Pneumonia has a wide-ranging and diverse impacts on ICUs across the world. It is these various impacts and motivators that attract researchers worldwide to the PneumoINSPIRE study.  Below is feedback from some of our major collaborators and national coordinators regarding pneumonia’s affect on their ICU and why they decided to participate in PneumoINSPIRE. 


Kostoula Arvaniti, Monitoring Committee &  National Coordinator of Greece

PneumoINSPIRE appeared since the beginning as a really ambitious project on a common clinical entity in the ICU setting, endorsed by important scientific societies. The prospective and multinational multicentre design of the study was promising regarding collection or real-world data on diagnostic and therapeutic management of hospital- and ventilator-associated pneumonia patients. Moreover, it aims to give to each ICU center and country, a great opportunity for rational comparisons between their own setting and the international cohort, thus facilitating future prevention and treatment strategies amelioration. Pneumonia remains a principal cause of ICU admission and an important cause of overall mortality despite numerous scientific advances on prevention and treatment policies. I hope the results from this international database will help identify specific risk factors of mortality and parameters affecting appropriate antibiotic treatment (e.g. multidrug resistance, inadequately performed diagnostic procedures, confused scientific guidelines on appropriateness and indication of various diagnostic sampling techniques, ICU and hospital organizational issues, etc.)

Jordi Rello, Steering Committee & National Coordinator of  Spain

This project will show a real picture on the complexity and diversity of respiratory infections in MV patients. PneumoINSPIRE is a global collaborative effort to advance on the challenge of updating the understanding of VAP. An old-problem. A new perspective.

Vladimir Shatalov, Principal Investigator of Core Site in Russia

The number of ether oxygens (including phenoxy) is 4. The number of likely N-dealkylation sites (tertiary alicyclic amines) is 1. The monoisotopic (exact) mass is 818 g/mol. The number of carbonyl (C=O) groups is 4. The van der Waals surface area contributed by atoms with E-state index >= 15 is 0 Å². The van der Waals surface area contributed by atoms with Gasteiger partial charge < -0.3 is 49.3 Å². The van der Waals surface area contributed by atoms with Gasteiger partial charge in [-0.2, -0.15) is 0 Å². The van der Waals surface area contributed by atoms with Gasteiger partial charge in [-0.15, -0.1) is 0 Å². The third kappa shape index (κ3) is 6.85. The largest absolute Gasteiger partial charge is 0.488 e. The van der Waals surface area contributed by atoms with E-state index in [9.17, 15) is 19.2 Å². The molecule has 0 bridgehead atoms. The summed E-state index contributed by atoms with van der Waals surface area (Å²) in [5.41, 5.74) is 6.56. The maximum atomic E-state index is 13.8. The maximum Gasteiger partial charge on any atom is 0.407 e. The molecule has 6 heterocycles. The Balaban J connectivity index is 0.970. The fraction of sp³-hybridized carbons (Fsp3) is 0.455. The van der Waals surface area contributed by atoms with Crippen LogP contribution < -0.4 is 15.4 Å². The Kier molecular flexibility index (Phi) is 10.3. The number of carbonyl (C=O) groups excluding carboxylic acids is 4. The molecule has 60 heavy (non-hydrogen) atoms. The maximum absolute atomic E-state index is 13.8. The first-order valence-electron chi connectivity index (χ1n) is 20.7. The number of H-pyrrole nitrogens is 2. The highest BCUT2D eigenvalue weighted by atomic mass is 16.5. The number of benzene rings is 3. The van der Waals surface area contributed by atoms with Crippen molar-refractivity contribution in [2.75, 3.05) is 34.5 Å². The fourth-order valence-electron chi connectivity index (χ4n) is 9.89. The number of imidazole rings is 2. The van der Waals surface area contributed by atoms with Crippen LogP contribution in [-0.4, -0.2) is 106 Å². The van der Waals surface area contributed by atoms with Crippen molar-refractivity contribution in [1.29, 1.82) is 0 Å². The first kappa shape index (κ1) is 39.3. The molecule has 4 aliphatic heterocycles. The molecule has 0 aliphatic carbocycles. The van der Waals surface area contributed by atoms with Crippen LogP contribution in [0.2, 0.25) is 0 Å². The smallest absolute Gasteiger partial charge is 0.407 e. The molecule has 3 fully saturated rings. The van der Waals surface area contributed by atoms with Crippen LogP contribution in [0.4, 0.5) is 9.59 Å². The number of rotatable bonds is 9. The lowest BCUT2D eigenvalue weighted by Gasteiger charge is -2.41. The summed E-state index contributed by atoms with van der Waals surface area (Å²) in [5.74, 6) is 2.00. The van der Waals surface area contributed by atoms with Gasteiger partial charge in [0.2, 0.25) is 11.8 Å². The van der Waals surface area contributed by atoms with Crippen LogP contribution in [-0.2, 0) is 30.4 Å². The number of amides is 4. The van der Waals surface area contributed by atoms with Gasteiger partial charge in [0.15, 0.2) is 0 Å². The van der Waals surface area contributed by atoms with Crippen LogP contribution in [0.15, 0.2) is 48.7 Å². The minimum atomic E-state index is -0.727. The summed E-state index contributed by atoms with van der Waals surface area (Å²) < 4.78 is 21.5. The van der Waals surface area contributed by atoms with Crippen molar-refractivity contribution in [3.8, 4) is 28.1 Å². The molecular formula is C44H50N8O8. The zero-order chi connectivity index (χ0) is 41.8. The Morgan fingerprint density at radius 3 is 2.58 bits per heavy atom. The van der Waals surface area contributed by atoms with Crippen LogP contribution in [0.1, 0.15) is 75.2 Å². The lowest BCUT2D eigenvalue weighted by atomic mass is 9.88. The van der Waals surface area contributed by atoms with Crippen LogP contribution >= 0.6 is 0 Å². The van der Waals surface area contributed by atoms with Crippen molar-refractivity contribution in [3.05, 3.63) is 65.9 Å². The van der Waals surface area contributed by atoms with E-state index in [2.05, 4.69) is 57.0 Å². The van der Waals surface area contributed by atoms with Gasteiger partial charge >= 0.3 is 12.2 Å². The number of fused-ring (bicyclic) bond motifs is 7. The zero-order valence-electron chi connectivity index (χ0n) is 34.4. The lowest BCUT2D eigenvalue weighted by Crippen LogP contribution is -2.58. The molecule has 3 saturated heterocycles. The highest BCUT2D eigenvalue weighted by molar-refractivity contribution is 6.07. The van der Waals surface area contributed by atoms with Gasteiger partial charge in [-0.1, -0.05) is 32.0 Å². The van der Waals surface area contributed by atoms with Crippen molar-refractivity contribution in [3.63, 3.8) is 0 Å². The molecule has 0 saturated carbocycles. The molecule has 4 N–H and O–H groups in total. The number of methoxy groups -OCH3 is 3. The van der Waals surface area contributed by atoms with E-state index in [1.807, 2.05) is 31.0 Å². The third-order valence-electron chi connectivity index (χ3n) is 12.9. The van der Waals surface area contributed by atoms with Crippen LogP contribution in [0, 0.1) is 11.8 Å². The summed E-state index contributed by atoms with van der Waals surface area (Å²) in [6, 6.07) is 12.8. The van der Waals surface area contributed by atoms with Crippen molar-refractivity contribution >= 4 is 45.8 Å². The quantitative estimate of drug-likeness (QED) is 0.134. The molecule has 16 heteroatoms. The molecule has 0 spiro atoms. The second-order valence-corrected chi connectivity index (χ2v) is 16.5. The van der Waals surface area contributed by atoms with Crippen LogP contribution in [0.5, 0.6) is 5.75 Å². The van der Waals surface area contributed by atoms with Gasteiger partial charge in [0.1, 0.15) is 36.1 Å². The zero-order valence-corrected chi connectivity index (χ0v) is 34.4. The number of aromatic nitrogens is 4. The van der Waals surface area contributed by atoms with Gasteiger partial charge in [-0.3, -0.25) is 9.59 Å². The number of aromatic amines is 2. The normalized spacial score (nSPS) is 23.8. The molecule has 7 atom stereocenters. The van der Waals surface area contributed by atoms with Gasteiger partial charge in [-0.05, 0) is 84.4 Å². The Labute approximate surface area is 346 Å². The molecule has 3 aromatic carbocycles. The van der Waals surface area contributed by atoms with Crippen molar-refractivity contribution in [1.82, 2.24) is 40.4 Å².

In our ICU, nosocomial pneumonia often develops in patients undergoing prolonged mechanical ventilation. Most of these patients have acute brain damage (stroke, trauma). In patients with another pathologies, nosocomial pneumonia develops quite rarely. In this study, I would like to know how nosocomial pneumonia is diagnosed in different countries, what the pathogens of pneumonia are more common and to what antibiotics they are most sensitive. I decided to participate in this study because it was interesting for me to work in a large international team of researchers. I wanted to get experience with observational study for my future work.

Jep Palo, National Coordinator of Philippines

We decided to participate in PneumoINSPIRE to understand our own patients with pneumonia, as well as to contribute to the world's knowledge for taking care of ICU patients with severe pneumonias. We thought it important, not only for the clinical aspect, but for the institutional learning that we gain from collaborating with researchers worldwide. Pneumonia is one of the top reasons for an admission to ICU in our Philippine setting and it was important to share our experience as well as audit our local practices.

Rosa Reina, National Coordinator of Argentina and Spanish protocol translator

This study will provide up-to-date and generalisable information on diagnosis and management of nosocomial pneumonia. Because this is a multi-centre study, carried out worldwide, PneumoINSPIRE will give us important information about nosocomial pneumonia.

Andrea Cortegiani, National Co-Coordinator of Italy & Principal Investigator of Core Site

Pneumonia is the most commonly encountered infection and is the most important complication of medium-long term mechanical ventilation. It is the clear main reason to try to speed up weaning process (in Italian, I would say "Damocle's sword over patient's head"). Big epidemiological studies are the only way to get useful information to improve the care of critically ill patients. PneumoINSPIRE has the methodological quality to be a landmark study With this study I hope to see more information on risk factors for pneumonia and treatment failure, prognosis and effects of different therapeutic strategies.